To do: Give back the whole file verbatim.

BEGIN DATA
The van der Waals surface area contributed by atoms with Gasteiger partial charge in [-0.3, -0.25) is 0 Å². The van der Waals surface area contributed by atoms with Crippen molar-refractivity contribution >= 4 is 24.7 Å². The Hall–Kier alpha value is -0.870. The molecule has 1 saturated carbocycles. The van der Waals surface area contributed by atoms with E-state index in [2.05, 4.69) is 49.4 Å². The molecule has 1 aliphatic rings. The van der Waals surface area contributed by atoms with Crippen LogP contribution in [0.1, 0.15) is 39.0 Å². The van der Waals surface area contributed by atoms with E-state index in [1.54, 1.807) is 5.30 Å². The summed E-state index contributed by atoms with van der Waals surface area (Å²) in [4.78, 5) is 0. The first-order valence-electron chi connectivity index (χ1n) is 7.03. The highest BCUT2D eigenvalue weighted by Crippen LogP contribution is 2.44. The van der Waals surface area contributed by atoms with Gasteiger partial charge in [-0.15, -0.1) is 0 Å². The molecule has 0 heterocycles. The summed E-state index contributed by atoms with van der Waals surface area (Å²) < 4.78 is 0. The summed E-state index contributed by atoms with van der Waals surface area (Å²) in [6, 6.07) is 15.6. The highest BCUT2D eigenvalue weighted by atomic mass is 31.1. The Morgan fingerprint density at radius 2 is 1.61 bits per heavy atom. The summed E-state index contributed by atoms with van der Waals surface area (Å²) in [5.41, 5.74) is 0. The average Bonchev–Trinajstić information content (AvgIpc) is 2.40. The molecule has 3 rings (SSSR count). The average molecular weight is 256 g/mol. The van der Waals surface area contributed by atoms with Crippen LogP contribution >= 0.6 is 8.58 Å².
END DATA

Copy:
The van der Waals surface area contributed by atoms with Gasteiger partial charge in [-0.3, -0.25) is 0 Å². The van der Waals surface area contributed by atoms with Crippen molar-refractivity contribution >= 4 is 24.7 Å². The Hall–Kier alpha value is -0.870. The molecule has 1 saturated carbocycles. The van der Waals surface area contributed by atoms with E-state index in [2.05, 4.69) is 49.4 Å². The molecule has 1 aliphatic rings. The van der Waals surface area contributed by atoms with Crippen LogP contribution in [0.1, 0.15) is 39.0 Å². The van der Waals surface area contributed by atoms with E-state index in [1.54, 1.807) is 5.30 Å². The summed E-state index contributed by atoms with van der Waals surface area (Å²) in [4.78, 5) is 0. The first-order valence-electron chi connectivity index (χ1n) is 7.03. The highest BCUT2D eigenvalue weighted by Crippen LogP contribution is 2.44. The van der Waals surface area contributed by atoms with Gasteiger partial charge in [-0.15, -0.1) is 0 Å². The molecule has 0 heterocycles. The summed E-state index contributed by atoms with van der Waals surface area (Å²) < 4.78 is 0. The summed E-state index contributed by atoms with van der Waals surface area (Å²) in [6, 6.07) is 15.6. The highest BCUT2D eigenvalue weighted by atomic mass is 31.1. The Morgan fingerprint density at radius 2 is 1.61 bits per heavy atom. The summed E-state index contributed by atoms with van der Waals surface area (Å²) in [5.41, 5.74) is 0. The average Bonchev–Trinajstić information content (AvgIpc) is 2.40. The molecule has 3 rings (SSSR count). The average molecular weight is 256 g/mol. The van der Waals surface area contributed by atoms with Crippen LogP contribution >= 0.6 is 8.58 Å².